Bogotá, Bogota, Colombia
Viviana Peretti is an Italian freelance photographer based in New York where in 2010 she graduated in Documentary Photography and Photojournalism from the International Center of Photography (ICP).
In 2000, after graduating Magna Cum Laude with a BA in Anthropology from the University of Rome, she moved to Colombia where she got an MA in photojournalism and spent nine years working as a freelance photographer.
Viviana has received fellowships and awards from the International Center of Photography, the Joannie M. Chen Fund in New York, CNN, the Fondation Bruni-Sarkozy in France, FotoVisura, Sony, the World Photography Organization in London, the Moscow International Foto Awards, the Camargo Foundation in the US, the University of Salamanca, the Spanish Embassy in Colombia, the Photo Museum in Bogota, and the Colombian Ministry of Culture. In 2010 she has been selected for the Eddie Adams Workshop.
In 2013 Viviana has been an Artist-in-Residence at L’École Nationale Supérieure de la Photographie (ENSP) in Arles, France. In 2014 she has been elected Photographer of the Year in the Sony World Photography Awards' Arts & Culture category for her series Dancing Like a Woman, has won the American Photography 30 in the US, her work has been selected at The Taylor Wessing Photographic Portrait Prize and exhibited at the National Portrait Gallery in London. In 2015 Viviana has been an Artist-in-Residence at The Camargo Foundation in Cassis, France.
Her work has been published in a number of international media outlets including The New York Times, Newsweek, BBC, CNN, L'Oeil de la Photographie, New York Magazine, El Mundo, Vice, Le Journal de la Photographie, and L'Espresso.
2014 - Photographer of the Year SWPA 2014, 2014 - Winner American Photography 30
- Audio capture
- Video capture
Distressed New York
This series was shot in Manhattan, Brooklyn, Queens and Staten Island the days and weeks after hurricane Sandy hit New York on October 29, 2012.
All the series was shot using an Holga and an Isolette camera.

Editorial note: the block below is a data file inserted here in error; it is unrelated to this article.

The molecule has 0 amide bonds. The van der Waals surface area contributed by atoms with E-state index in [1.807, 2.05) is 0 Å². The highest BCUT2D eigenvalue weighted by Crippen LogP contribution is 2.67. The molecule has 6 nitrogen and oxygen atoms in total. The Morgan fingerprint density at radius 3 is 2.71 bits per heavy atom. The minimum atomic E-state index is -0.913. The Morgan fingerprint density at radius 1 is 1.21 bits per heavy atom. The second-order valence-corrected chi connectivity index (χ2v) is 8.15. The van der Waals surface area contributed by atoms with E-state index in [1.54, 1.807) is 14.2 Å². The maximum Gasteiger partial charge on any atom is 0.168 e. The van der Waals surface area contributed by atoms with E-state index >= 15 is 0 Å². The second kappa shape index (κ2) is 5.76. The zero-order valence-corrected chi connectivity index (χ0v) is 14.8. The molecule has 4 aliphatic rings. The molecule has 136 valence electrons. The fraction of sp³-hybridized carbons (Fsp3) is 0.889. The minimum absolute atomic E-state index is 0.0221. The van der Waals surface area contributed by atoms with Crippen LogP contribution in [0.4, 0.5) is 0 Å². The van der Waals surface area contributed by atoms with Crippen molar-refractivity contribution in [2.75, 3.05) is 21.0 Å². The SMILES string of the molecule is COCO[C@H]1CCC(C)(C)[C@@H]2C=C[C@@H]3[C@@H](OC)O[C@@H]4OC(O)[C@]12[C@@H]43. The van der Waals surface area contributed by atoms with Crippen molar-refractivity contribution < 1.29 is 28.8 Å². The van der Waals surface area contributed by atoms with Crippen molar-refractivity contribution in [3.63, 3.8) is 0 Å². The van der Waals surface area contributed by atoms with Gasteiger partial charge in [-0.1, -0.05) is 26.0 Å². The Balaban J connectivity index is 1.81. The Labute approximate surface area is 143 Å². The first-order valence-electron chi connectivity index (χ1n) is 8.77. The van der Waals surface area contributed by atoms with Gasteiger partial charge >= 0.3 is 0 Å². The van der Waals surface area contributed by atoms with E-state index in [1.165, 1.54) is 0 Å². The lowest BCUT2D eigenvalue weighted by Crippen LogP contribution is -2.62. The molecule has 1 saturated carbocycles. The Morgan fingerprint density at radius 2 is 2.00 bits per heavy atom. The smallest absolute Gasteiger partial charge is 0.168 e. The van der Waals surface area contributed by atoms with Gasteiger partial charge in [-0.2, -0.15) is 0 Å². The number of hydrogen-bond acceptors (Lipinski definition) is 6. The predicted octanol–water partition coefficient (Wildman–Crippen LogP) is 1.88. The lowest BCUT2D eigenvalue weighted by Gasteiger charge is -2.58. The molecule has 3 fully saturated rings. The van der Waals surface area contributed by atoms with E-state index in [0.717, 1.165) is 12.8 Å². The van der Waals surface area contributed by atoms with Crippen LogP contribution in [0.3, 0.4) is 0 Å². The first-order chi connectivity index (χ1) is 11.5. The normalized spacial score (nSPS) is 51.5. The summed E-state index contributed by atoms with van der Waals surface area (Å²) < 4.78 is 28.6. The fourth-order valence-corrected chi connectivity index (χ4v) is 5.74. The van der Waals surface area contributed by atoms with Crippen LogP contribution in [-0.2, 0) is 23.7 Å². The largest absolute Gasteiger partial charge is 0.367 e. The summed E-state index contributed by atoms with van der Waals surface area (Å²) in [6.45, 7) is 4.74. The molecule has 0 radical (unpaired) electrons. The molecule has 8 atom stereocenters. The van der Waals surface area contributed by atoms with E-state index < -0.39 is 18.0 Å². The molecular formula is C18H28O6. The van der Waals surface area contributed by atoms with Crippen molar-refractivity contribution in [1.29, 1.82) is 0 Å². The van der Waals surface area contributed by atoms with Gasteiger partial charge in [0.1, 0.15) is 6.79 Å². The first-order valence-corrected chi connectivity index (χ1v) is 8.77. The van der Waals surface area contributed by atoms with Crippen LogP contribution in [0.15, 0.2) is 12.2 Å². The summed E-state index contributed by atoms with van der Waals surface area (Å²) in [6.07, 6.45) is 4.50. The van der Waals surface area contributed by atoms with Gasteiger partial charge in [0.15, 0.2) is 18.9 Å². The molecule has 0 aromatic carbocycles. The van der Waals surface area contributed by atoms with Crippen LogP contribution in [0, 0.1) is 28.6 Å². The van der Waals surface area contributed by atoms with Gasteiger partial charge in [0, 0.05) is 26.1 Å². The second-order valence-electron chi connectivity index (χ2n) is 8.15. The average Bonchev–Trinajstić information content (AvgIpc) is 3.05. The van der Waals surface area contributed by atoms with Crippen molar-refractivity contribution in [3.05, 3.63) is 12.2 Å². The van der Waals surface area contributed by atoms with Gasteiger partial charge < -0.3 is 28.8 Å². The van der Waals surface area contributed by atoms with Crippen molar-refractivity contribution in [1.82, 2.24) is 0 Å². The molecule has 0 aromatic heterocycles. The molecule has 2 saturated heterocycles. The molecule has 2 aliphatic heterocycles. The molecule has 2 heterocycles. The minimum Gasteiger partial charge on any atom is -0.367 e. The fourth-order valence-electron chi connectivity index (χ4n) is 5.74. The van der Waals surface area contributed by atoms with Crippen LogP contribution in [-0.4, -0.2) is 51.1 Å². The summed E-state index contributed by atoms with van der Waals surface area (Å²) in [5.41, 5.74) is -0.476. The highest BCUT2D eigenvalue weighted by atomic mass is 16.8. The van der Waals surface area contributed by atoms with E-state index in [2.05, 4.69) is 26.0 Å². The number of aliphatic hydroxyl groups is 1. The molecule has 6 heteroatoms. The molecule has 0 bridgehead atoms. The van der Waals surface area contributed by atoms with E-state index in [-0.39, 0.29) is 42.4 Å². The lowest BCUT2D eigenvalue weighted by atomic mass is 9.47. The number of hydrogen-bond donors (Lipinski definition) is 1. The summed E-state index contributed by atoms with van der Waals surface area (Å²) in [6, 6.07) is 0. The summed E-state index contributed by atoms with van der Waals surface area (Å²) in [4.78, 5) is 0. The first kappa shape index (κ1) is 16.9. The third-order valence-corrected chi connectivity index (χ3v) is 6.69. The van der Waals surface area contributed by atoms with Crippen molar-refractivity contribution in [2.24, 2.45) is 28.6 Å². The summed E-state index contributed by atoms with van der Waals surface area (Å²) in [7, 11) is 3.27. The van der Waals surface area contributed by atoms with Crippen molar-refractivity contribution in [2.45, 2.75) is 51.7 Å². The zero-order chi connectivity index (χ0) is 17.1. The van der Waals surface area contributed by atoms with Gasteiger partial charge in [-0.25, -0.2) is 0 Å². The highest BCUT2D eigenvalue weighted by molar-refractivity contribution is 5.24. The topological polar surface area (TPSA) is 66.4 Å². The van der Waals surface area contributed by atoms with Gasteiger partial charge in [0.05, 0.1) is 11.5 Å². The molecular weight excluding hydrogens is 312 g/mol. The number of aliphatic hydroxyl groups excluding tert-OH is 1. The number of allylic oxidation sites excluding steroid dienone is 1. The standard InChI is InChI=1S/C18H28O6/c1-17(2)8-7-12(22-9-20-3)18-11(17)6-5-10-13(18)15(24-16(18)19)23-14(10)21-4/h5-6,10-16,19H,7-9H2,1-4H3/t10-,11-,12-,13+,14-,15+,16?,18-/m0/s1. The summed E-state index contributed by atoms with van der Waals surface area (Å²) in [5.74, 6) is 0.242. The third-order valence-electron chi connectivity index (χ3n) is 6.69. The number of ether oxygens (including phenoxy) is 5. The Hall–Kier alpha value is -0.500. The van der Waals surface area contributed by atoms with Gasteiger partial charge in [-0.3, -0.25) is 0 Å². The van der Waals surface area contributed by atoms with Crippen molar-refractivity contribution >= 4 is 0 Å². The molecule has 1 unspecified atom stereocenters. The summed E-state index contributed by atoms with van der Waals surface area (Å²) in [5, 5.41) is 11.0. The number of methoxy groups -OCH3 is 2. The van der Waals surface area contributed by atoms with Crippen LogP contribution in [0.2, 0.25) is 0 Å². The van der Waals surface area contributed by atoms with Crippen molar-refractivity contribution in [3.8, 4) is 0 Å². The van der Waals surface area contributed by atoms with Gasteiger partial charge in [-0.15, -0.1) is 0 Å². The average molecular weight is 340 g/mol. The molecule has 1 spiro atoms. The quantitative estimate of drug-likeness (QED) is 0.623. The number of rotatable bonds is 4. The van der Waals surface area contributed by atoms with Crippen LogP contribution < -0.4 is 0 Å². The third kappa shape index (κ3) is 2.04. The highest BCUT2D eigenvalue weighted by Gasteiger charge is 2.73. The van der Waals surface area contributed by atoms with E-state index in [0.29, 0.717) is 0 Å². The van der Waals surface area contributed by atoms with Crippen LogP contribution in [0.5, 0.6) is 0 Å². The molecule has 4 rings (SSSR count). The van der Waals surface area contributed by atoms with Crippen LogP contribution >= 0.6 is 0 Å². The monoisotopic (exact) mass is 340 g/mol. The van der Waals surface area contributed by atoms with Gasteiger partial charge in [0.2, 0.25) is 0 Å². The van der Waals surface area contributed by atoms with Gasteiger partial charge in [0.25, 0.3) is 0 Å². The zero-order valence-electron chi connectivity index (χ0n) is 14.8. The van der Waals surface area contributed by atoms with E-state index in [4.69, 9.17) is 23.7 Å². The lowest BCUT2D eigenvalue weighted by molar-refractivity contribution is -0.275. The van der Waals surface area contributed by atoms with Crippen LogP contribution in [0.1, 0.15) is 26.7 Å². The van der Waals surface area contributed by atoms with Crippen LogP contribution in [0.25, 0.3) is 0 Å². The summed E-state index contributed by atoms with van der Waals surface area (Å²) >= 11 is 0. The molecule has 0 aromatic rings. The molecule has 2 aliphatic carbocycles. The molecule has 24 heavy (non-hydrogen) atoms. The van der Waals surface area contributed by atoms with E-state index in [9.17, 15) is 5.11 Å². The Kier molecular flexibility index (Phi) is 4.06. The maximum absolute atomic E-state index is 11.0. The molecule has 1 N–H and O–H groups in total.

The third weekend of October of every year, the saints Mary Jacobé and Mary Salomé are celebrated in Saintes Maries de la Mer, a small village in the heart of the Camargue, South of France. Romani (aka gypsies) from the region carry the saints' effigies in a long procession to the beach to be blessed in the sea. The procession is not only made of Romani, but of the region's Arlesiennes in their distinctive costume, as well as the Gardians (Camargue's cowboys) and pilgrims.
The emblem of the region is the Camargue Cross, composed of three elements: an anchor, a cross, and a heart, representing the three cardinal virtues of hope, faith, and charity. The unusual shape of the upper cross reproduces the trident-shaped tool used by the gardians, the ubiquitous cowboys who make up a large part of Camargue’s cultural legacy. The anchor does double duty, symbolizing the fishermen of the region.
This series was shot in 2013 using an iPhone.
In Rome, my city, the ancient and the modern combine cruelly to create a new urban reality that is no longer eternal and 'divine'. It is a surreal space far from the glorious and mythical image many have of the capital; an overlay of past and present, a juxtaposition of ancient decadence into modern real space where a different kind of decadence imposes itself.
This series was shot in 2013 using analogue Holga and Agfa Isolette cameras.